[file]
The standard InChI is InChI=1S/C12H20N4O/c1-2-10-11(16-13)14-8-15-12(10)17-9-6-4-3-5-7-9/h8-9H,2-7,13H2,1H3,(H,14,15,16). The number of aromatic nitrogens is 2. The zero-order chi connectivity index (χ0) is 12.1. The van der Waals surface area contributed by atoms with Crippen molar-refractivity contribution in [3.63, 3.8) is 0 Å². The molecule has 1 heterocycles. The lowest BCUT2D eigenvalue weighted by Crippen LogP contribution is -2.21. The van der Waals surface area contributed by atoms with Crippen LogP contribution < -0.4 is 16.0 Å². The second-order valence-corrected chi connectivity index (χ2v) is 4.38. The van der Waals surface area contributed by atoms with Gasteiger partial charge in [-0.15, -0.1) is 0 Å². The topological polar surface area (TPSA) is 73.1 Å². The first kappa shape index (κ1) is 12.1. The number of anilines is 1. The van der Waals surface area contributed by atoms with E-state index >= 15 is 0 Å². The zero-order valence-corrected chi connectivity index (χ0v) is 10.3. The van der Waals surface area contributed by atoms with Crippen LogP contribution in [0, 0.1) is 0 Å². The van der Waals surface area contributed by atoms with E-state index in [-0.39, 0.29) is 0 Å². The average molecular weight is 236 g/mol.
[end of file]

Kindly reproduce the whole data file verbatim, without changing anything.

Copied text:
The standard InChI is InChI=1S/C12H20N4O/c1-2-10-11(16-13)14-8-15-12(10)17-9-6-4-3-5-7-9/h8-9H,2-7,13H2,1H3,(H,14,15,16). The number of aromatic nitrogens is 2. The zero-order chi connectivity index (χ0) is 12.1. The van der Waals surface area contributed by atoms with Crippen molar-refractivity contribution in [3.63, 3.8) is 0 Å². The molecule has 1 heterocycles. The lowest BCUT2D eigenvalue weighted by Crippen LogP contribution is -2.21. The van der Waals surface area contributed by atoms with Crippen LogP contribution < -0.4 is 16.0 Å². The second-order valence-corrected chi connectivity index (χ2v) is 4.38. The van der Waals surface area contributed by atoms with Gasteiger partial charge in [-0.15, -0.1) is 0 Å². The topological polar surface area (TPSA) is 73.1 Å². The first kappa shape index (κ1) is 12.1. The number of anilines is 1. The van der Waals surface area contributed by atoms with E-state index >= 15 is 0 Å². The zero-order valence-corrected chi connectivity index (χ0v) is 10.3. The van der Waals surface area contributed by atoms with Crippen LogP contribution in [0, 0.1) is 0 Å². The van der Waals surface area contributed by atoms with E-state index in [-0.39, 0.29) is 0 Å². The average molecular weight is 236 g/mol.